3.3. MIO-M1 Gene Expression Profile

We firstly evaluated the mRNA levels of a set of genes to characterize their expression profile in the untreated MIO-M1 cell lines.

Each gene expression level was normalized to β-actin, taken as a reference, applying the 2−ΔCt method to obtain a fold change value representing how much each gene of interest is expressed in untreated MIO-M1 cells (Figure 4).

Genes belonging to the Otx family, such as Otx1, Otx2, and Otx3, were nearly completely turned off. VEGF-A is the highest expressed gene, as expected from data observed in the literature considering the pivotal role of Müller cells in VEGF-A regulation in the retina [36, 38].

Finally, genes belonging to the p53 family showed a higher expression in the full-length TA isoforms, generally involved in tissue maintenance.

3.4. Expression of Otx1, Otx2, TP73, and VEGF-A after CoCl2 Treatment

We finally analyzed the gene expression levels of some of these genes by qRT-PCR after treatment with CoCl2. The data obtained are summarized in Figure 5, presenting fold change values for each gene, obtained through the 2−ΔΔCt method, which allows for determining the relative expression of a gene of interest, normalized toward β-actin and in treated vs. untreated samples.

We observed a strong upregulation, i.e., higher mRNA production, of VEGF-A in all analyzed samples, with higher fold changes in response to CoCl2 (24 h CoCl2: 9.748 ± 0.143 and 48 h CoCl2: 9.782 ± 0.191,  < 0.0001) compared to the recovery phase (3.878 ± 0.077 and 3.521 ± 0.189 for 24 h and 48 h + 24 h, with a  < 0.0001).

Otx2 expression levels did not show statistically significant modifications in response to the treatment or after the recovery time.

Interestingly, we observed an increased expression of the Otx1 gene in cells undergoing a recovery time after exposure to CoCl2 for either 24 h or 48 h (24 h CoCl2 + 24 h REC: 3.878 ± 0.9842,  < 0.001; 48 h CoCl2 + 24 h REC: 3.076 ± 1,397,  < 0.05).

The TA isoform of the TP73 gene was upregulated only in samples treated for 48 h, with a higher expression during the recovery phase compared with the treatment with only CoCl2 (48 h CoCl2: 2.301 ± 0.4676,  < 0.05; 48 h CoCl2 + 24 h REC: 2.825 ± 1.196,  < 0.01).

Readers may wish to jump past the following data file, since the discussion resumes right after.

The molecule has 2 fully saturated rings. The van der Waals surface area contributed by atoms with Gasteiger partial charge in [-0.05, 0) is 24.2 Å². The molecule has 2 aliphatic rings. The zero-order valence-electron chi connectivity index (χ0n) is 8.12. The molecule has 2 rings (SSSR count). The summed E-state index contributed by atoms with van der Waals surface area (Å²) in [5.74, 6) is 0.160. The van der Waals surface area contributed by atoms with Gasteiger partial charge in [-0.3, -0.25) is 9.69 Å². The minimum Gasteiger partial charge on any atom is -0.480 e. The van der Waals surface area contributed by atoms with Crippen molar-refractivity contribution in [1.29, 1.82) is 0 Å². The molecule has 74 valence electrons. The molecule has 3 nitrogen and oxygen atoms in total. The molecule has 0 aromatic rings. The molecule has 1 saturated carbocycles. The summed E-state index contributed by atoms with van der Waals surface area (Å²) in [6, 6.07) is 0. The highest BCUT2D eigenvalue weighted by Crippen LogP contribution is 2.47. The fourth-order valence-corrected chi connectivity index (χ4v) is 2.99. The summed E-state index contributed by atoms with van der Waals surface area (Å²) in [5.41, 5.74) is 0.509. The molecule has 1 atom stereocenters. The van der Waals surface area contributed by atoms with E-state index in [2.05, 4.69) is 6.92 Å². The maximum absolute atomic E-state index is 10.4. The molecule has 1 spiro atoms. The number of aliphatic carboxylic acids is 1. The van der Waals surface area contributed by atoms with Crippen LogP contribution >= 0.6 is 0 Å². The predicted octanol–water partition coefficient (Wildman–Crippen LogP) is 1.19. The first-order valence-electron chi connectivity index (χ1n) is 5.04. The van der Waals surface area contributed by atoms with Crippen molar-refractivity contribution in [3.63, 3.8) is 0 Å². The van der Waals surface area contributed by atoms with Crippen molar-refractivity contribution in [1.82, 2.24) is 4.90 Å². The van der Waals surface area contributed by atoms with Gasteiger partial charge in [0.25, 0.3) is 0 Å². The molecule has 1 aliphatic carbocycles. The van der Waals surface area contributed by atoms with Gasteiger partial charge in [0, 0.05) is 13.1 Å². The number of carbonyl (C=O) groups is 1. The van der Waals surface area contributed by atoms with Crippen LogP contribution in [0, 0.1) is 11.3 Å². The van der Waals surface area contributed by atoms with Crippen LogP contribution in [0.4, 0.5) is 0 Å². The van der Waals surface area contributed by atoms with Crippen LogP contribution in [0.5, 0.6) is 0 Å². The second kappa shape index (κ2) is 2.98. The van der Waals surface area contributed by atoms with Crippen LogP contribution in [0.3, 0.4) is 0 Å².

4. Discussion

Our research aimed to evaluate the expression modulation of genes involved in the response to stress and in differentiation, in Müller cells undergoing hypoxic stimulus, a typical condition of several retinal diseases. Cobalt chloride treatment can mimic hypoxia in two ways: cobalt inhibits the hydroxylation of a proline residue in the ODD (Oxygen-Dependent Degradation) domain of HIF-1α protein, thus preventing its recognition by the von Hippel–Lindau protein (pVHL) and the subsequent ubiquitination and degradation of HIF-1α, but it is also able to prevent the interaction between hydroxylated HIF-1α and pVHL [39, 40]. CoCl2 is also part of the vitamin B12 complex, and its accumulation causes ferroptosis-like cell death in neuronal cells. Moreover, it influences mitosis and the processes involved in preserving neuronal integrity [41].

Increased HIF-1α protein levels in response to CoCl2, but not in the recovery phase, confirmed the effectiveness of the treatment. The overexpression of VEGF-A in treated samples supported the activation of HIF-1α downstream pathways and the VEGF-A role in neuroprotection and as a survival factor [936].

The TP73 gene product role in hypoxia and angiogenesis is more controversial. Its activity in enhancing defense against oxidative stresses, a typical feature of hypoxia, is well documented [3134], and it is essential for proper retinal vasculature formation [35]. Sabapathy hypothesizes a bifunctional role of the TAp73 protein: in the initial stages of hypoxia, HIF-1α activates TP73 expression and stabilizes the TAp73 protein that exerts a proangiogenic function activating downstream genes [42]. Once the vasculature is formed, TAp73 acts in a negative regulatory loop to turn off HIF-1α [4244].

The observed upregulation of TP73 after 48 h of treatment with CoCl2 may be associated with a response to prolonged hypoxic stimulus mediated by HIF-1α accumulation.

The further increase in expression observed in the recovery phase could be due to the HIF-1α-independent protective role exerted to overcome the hypoxic insult.

To our knowledge, this is the first report that evaluates Otx1 and Otx2 expression modulation in response to hypoxia in the MIO-M1 cell line.

Both genes are involved in eye and ear tissue development and maintenance in adults [1436, 3846]; thus, we wanted to investigate their behavior in Müller cells during hypoxic stimuli.

We have already reported the expression and modulation of these two genes in retinal samples of patients affected by PVR, observing better surgical and clinical outcomes in patients with higher Otx1 expression compared with those with Otx2 [17].